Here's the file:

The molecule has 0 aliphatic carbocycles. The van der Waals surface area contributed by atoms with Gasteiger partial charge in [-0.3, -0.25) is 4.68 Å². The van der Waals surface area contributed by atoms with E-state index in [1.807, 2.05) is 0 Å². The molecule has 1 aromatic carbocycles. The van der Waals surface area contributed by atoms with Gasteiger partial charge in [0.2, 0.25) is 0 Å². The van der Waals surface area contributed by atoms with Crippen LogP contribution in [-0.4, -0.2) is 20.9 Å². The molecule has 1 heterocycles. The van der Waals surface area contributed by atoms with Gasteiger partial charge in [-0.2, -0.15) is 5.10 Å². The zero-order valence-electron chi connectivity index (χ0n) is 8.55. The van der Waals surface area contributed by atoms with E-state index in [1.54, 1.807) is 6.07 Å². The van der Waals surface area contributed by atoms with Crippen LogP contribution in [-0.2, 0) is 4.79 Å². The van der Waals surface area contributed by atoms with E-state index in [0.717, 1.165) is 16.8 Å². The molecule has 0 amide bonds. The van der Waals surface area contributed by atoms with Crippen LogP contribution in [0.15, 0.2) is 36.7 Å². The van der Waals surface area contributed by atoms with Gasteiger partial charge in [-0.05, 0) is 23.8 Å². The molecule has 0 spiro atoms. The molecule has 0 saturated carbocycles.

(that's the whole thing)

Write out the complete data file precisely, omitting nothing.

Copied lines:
The molecule has 0 aliphatic carbocycles. The van der Waals surface area contributed by atoms with Gasteiger partial charge in [-0.3, -0.25) is 4.68 Å². The van der Waals surface area contributed by atoms with E-state index in [1.807, 2.05) is 0 Å². The molecule has 1 aromatic carbocycles. The van der Waals surface area contributed by atoms with Gasteiger partial charge in [0.2, 0.25) is 0 Å². The van der Waals surface area contributed by atoms with Crippen LogP contribution in [-0.4, -0.2) is 20.9 Å². The molecule has 1 heterocycles. The van der Waals surface area contributed by atoms with Gasteiger partial charge in [-0.2, -0.15) is 5.10 Å². The zero-order valence-electron chi connectivity index (χ0n) is 8.55. The van der Waals surface area contributed by atoms with E-state index in [1.54, 1.807) is 6.07 Å². The van der Waals surface area contributed by atoms with Crippen LogP contribution in [-0.2, 0) is 4.79 Å². The van der Waals surface area contributed by atoms with E-state index in [0.717, 1.165) is 16.8 Å². The molecule has 0 amide bonds. The van der Waals surface area contributed by atoms with Crippen LogP contribution in [0.15, 0.2) is 36.7 Å². The van der Waals surface area contributed by atoms with Gasteiger partial charge in [-0.05, 0) is 23.8 Å². The molecule has 0 spiro atoms. The molecule has 0 saturated carbocycles.